Brian Eno, former member of the English rock band Roxy Music, established himself early on as a great innovator of music. He was part of the art rock and glam rock movement, when rock ‘n’ roll took on a new sound by incorporating classical and avant-garde influences. The rocker look was dressed up with flamboyant clothes, funky hair, and bright makeup: think Lou Reed, Iggy Pop, and David Bowie. Brian was the band’s synthesizer guru, with the power to program exquisite sounds. The beauty of synthesizers in those days lay in their complexity. In the early days, one had to program them—unlike synthesizers today, with preset sounds at the touch of a button. Popularity hit Roxy Music hard and fast, and Eno promptly had enough of it, so he left Roxy Music, and his career continued to flourish. He produced the Talking Heads and U2 and went on to collaborate with and produce greats such as Paul Simon, David Bowie, and Coldplay. In addition, he continued with synthesizers and emerged as the world’s leading programmer of the legendary Yamaha DX7 synthesizer.

    I wondered why an artist like Brian would be interested in matters of spacetime and relativity. The more I got to know Brian, I knew it wasn’t a time filler, or for his health. What I was about to discover during my two years in London was that Brian was something I’ve come to call a “sound cosmologist.” He was investigating the structure of the universe, not inspired by music, but with music.

    Often he would make a comment in passing that would even impact my research in cosmology. We began meeting up regularly at Brian’s studio in Notting Hill. It became a pit stop on my way to Imperial. We’d have a coffee and exchange ideas on cosmology and instrument design, or simply veg out and play some of Brian’s favorite Marvin Gaye and Fela Kuti songs. His studio became the birthplace of my most creative ideas. Afterward, I’d head to Imperial, head buzzing, spirits high, motivated to continue my work on calculations or discussions on research and publications with fellow theorists.

    One of the most memorable and influential moments in my physics research occurred one morning when I walked into Brian’s studio. Normally, Brian was working on the details of a new tune—getting his bass sorted out just right for a track, getting a line just slightly behind the beat. He was a pioneer of ambient music and a prolific installation artist.


    Eno described his work in the liner notes for his record, Ambient 1: Music for Airports: “Ambient music must be able to accommodate many levels of listening attention without enforcing one in particular; it must be as ignorable as it is interesting.” What he sought was a music of tone and atmosphere, rather than music that demanded active listening. But creating an easy listening track is anything but easy, so he often had his head immersed in meticulous sound analysis.

    That particular morning, Brian was manipulating waveforms on his computer with an intimacy that made it feel as if he were speaking Wavalian, some native tongue of sound waves. What struck me was that Brian was playing with, arguably, the most fundamental concept in the universe—the physics of vibration. To quantum physicists, particles are described by the physics of vibration. And to quantum cosmologists, vibrations of fundamental entities such as strings could possibly be the key to the physics of the entire universe. The quantum scales those strings play are, unfortunately, terribly intangible, both mentally and physically, but there it was in front of me—sound—a tangible manifestation of vibration. This was by no means a new link I was making, but it made me start to think about its effect on my research and the question Robert Brandenberger had put to me: How did structure in our universe form?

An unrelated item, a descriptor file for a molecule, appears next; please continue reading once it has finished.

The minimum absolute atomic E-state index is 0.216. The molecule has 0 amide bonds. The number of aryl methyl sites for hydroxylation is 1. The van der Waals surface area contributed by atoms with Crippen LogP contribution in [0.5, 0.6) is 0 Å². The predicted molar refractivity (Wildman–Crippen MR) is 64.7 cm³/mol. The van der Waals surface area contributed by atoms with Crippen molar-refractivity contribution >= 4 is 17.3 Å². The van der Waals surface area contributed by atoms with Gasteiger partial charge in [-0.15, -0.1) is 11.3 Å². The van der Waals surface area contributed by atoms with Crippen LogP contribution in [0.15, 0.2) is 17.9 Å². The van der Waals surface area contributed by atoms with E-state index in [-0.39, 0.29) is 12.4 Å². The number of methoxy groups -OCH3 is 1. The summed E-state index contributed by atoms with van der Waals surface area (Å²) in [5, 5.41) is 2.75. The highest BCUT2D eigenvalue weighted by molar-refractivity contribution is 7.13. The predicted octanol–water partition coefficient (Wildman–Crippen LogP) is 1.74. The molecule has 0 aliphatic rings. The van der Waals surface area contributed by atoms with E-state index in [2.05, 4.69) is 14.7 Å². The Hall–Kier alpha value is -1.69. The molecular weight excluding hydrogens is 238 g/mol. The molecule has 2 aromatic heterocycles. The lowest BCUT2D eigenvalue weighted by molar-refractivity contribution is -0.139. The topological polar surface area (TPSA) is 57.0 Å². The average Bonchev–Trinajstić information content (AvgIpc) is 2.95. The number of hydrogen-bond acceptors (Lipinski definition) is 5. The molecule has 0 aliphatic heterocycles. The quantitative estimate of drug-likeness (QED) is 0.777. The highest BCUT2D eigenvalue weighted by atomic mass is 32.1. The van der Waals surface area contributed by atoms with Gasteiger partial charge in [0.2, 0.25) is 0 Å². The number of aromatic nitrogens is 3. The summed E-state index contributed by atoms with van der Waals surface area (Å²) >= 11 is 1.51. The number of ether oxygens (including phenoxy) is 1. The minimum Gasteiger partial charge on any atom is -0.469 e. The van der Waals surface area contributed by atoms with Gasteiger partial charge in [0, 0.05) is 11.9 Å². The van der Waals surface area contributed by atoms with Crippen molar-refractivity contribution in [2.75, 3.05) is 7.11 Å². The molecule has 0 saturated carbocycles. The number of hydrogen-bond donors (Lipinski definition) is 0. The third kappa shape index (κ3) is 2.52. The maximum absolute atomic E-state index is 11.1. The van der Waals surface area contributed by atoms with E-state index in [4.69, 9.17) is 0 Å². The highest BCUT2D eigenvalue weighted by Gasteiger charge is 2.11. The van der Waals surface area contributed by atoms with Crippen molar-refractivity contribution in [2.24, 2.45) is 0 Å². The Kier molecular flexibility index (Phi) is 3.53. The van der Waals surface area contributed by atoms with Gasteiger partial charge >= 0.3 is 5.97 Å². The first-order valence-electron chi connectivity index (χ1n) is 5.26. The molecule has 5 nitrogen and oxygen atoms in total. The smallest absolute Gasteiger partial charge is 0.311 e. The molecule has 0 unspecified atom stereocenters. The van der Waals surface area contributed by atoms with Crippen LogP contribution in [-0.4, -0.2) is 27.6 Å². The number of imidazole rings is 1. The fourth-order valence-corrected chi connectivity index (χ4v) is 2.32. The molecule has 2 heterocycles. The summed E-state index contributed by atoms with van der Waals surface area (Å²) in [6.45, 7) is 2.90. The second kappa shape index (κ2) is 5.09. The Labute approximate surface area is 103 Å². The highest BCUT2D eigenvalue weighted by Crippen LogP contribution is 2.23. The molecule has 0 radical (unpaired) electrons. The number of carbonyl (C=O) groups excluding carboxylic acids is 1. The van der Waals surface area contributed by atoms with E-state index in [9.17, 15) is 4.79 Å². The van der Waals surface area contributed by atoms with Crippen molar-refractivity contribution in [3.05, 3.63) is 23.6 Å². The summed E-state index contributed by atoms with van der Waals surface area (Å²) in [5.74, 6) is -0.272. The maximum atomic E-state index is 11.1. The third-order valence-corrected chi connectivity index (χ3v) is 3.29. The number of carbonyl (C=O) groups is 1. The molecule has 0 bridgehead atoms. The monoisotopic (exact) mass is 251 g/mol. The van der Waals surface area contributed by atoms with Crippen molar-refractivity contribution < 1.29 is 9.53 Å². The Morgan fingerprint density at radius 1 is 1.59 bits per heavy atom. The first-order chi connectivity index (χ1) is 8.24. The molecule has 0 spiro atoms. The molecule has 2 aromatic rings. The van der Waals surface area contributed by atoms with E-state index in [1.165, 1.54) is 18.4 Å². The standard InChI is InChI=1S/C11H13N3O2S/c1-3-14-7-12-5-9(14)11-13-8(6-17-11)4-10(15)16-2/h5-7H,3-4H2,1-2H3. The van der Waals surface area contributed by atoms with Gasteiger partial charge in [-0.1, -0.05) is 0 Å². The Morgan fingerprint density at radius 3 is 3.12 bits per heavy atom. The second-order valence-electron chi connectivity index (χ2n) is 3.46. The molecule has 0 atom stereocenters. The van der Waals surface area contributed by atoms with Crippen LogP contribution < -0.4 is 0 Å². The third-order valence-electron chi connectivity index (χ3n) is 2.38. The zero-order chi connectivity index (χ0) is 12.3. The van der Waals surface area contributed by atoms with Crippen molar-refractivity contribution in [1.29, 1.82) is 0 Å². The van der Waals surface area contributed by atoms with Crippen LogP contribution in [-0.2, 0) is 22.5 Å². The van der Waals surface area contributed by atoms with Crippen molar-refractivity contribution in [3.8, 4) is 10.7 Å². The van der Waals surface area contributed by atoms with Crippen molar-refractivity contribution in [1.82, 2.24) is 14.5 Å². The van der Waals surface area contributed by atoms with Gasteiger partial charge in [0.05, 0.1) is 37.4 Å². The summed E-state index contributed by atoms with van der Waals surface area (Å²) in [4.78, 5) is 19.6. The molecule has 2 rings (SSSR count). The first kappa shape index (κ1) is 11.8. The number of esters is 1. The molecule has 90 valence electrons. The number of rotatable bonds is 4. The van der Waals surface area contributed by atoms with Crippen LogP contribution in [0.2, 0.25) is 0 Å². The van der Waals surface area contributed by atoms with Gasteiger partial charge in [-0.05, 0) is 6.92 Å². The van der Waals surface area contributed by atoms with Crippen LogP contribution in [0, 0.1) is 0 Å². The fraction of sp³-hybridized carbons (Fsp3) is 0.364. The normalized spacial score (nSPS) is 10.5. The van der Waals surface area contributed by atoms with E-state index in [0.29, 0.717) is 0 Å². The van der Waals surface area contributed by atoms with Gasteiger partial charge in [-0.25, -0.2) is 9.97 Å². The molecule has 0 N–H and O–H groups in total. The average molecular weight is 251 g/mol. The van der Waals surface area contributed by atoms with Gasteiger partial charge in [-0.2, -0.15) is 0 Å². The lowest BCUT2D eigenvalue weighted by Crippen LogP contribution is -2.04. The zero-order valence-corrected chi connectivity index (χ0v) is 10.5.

Sound is a vibration that pushes a medium, such as air or something solid, to create traveling waves of pressure. Different sounds create different vibrations, which in turn create different pressure waves. We can draw pictures of these waves, called waveforms. A key point in the physics of vibrations is that every wave has a measurable wavelength and height. With respect to sound, the wavelength dictates the pitch, high or low, and the height, or amplitude, describes the volume.

    If something is measurable, such as the length and height of waves, then you can give it a number. If you can put a number to something, then you can add more than one of them together, just by adding numbers together. And that’s what Brian was doing—adding up waveforms to get new ones. He was mixing simpler waveforms to make intricate sounds.

    To physicists, this notion of adding up waves is known as the Fourier transform. It’s an intuitive idea, clearly demonstrated by dropping stones in a pond. If you drop a stone in a pond, a circular wave of a definite frequency radiates from the point of contact. If you drop another stone nearby, a second circular wave radiates outward, and the waves from the two stones start to interfere with each other, creating a more complicated wave pattern. What is incredible about the Fourier idea is that any waveform can be constructed by adding waves of the simplest form together. These simple “pure waves” are ones that regularly repeat themselves.